In this important ruling, the Court of Appeal (CoA) in a unified decision dismissed the appeal on all three grounds and upheld almost all of the reasoning at first instance. In dismissing the appeal the CoA made the following points.
A global license is capable of being FRAND - The CoA held that the judge "was entitled to find that in all the circumstances only a global licence would be FRAND," and further noted that "there may be circumstances in which...only a global licence or at least a multi-territorial licence would be FRAND." The CoA rejected the point raised by Huawei that Mr. Justice Birss had improperly adjudicated the validity and infringement of foreign standard essential patents (SEPs) in setting a FRAND rate on global terms. The CoA's view was that he had determined global FRAND terms that Unwired Planet was required to offer to Huawei by its supranational undertaking to the European Telecommunications Standards Institute (ETSI); rejecting such terms could only result in national-level relief.
There is not only one set of terms capable of being FRAND The CoA held that Mr. Justice Birss had fallen into error in determining that only one set of FRAND terms existed. According to the CoA, it was "unreal to suggest that two parties, acting fairly and reasonably, will necessarily arrive at precisely the same set of licence terms as two other parties, also acting fairly and reasonably and faced with the same set of circumstances." The CoA's position was that if two sets of terms were determined by a court or tribunal to be FRAND, then the SEP owner satisfied its obligations to ETSI by offering either set. But, the CoA did not think that such error made a difference to whether it would uphold the decision. There is no "hard edged" non-discrimination - The CoA agreed that the discrimination prong of FRAND is not "hard-edged," stating that "[i]t is difficult to identify any underlying purpose which would support the hard-edged discrimination rule," which would be "akin to the insertion of the rejected 'most favoured licensee' clause"; the hard-edged approach "gives unwarranted primacy to that limb, in that a licence granted at a lower rate, no matter how low, will always trump the benchmark fair and reasonable rate." The CoA's view was that the ETSI FRAND undertaking "should be construed in a way which strikes a proper balance between a fair return to the SEP owner and universal access to the technology without threat of injunction." However, it noted that an SEP owner may still breach competition law if it offers a low rate only to certain implementers and if there is evidence of an adverse effect of that on competition.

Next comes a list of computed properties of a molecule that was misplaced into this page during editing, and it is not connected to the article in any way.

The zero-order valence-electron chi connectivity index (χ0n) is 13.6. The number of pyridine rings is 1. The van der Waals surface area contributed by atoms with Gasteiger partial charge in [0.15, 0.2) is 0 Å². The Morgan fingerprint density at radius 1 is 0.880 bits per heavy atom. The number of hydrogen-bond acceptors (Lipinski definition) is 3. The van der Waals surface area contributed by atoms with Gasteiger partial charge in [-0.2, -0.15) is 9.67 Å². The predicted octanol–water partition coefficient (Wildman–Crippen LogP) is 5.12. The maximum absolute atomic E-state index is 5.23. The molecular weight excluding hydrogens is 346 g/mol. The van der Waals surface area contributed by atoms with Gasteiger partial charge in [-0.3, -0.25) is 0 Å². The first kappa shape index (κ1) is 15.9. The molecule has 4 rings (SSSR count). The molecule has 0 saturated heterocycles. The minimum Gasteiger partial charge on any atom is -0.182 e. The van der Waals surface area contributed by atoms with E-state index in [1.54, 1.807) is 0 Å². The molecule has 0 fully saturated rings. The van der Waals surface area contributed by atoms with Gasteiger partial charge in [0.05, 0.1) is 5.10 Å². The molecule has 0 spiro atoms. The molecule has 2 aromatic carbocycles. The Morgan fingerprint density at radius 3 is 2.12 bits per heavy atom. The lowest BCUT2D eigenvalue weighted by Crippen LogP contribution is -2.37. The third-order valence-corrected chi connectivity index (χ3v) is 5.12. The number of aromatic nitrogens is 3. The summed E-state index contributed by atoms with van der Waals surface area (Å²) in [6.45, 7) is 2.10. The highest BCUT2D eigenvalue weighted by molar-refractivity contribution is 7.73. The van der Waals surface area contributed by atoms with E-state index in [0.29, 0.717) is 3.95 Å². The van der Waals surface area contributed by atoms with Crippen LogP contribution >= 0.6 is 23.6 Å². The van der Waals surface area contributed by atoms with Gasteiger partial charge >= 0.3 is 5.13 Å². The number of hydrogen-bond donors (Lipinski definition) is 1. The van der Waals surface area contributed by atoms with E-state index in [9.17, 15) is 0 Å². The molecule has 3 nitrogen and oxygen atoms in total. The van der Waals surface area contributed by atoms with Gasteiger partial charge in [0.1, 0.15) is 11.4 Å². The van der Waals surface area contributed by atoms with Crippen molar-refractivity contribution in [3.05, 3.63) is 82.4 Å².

The Huawei v. ZTE process is not mandatory - The CoA agreed that the steps set out in Huawei are not a mandatory scheme (though one step is mandatory) with which failure to comply results in an automatic breach of Article 102 of the Treaty on the Functioning of the European Union (TFEU). Rather, the Court of Justice of the European Union (CJEU) scheme is a safe harbor, stepping outside of which may be an abuse. The CoA's view was that Huawei does impose an absolute requirement on the SEP owner "to notify the alleged infringer before commencing proceedings, and that the nature and content of that notice must depend on all the circumstances. Its purpose is to notify the alleged infringer of the rights said to be infringed and that it is prepared to licence the infringer on FRAND terms."